A balance transfer is when you move the balance on one credit card to another credit card provider, usually to take advantage of the offer of an interest-free period.
This can help you reduce the interest you pay and consolidate debts, but it’s important to consider the conditions and what will happen after the interest-free period ends before making any decisions.
Here are some of the key considerations and questions.
Compare interest rates
If you’re confident you can repay your debt within a certain timeframe, a balance transfer can enable you to minimise the amount of interest you pay. For example, you might have a debt of £3,000 on your current credit card and be being charged a rate of 21% interest or higher.
A balance transfer credit card may have an offer of an interest-free period. This means you’ll pay 0% interest on the debt for that time, potentially allowing you to clear the debt before the promotional period ends. After the promotional period ends, the balance transfer debt will likely revert to the standard variable rate for purchases.
Check the fees for balance transfers
Often there's a one-off handling fee when you make a balance transfer. It's usually a percentage of the amount you're transferring. You'll generally be charged up front and the amount added to the balance. Some providers also charge an annual fee. It’s important to take account of all fees when you’re assessing potential savings of a balance transfer against your current credit card.
Compare interest-free periods
The length of the interest-free period is often set out in months, for example 0% for 32 months. To maximise your potential savings, you want to try pay off your debt within the interest-free period. Once this has ended, the interest rate will likely revert to the purchase interest rate.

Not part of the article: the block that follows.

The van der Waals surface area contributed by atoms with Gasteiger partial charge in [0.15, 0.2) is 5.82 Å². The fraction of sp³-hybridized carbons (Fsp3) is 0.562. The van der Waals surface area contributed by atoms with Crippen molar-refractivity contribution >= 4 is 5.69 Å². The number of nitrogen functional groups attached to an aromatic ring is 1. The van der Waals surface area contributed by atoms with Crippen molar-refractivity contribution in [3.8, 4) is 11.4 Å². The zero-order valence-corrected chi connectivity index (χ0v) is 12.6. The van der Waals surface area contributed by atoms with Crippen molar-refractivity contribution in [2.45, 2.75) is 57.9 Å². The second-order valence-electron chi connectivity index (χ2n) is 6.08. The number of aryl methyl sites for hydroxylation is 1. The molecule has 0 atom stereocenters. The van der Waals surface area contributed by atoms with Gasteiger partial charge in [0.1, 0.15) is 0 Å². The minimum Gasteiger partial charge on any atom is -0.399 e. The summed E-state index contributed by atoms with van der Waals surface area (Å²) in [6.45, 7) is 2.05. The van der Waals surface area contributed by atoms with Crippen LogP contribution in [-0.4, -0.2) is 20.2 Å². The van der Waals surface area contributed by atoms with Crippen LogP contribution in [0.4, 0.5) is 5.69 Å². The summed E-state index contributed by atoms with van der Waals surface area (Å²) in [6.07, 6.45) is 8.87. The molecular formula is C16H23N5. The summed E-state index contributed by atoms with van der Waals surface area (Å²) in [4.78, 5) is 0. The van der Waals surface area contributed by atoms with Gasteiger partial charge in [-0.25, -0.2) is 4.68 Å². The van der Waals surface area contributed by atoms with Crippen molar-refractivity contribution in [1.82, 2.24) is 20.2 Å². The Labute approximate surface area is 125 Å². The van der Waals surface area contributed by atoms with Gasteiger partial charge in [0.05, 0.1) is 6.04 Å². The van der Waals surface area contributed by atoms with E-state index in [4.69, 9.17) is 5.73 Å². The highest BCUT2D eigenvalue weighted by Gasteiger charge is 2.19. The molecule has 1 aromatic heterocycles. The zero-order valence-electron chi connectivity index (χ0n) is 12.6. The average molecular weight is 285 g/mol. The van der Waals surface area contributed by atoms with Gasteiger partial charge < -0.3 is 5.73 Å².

How do repayments work on balance transfer cards?
As with normal credit cards, you need to pay at least the minimum repayment every month and on time. If you don't keep up repayments, you could find that the interest-free period is withdrawn. While it’s possible to only repay the minimum each statement period, it’s ideal to repay as much as possible so you clear your debt faster.
Can you use a balance transfer card for purchases?
Most balance transfer credit cards will charge you their standard interest rate on purchases. However, the benefit of a balance transfer card is being able to focus on clearing existing debt so if you’re going to continue spending it may not be the right type of credit card for you. Some cards offer 0% on balances and purchases, but the interest-free period is usually much shorter than other balance transfer credit cards.
What else do you need to know about balance transfers?
Approval for a balance transfer credit card and the credit limit will depend on your credit score and your income. This may affect how many transfers you can bring together on one credit card.
Also, most banks won't let you switch balances from one card to another in the same banking group. Applying for too many credit cards or switching too often will show on your credit record and could negatively impact your credit score.
If you would like to speak to someone about your finances, arrange an individual review with us to see how we can help.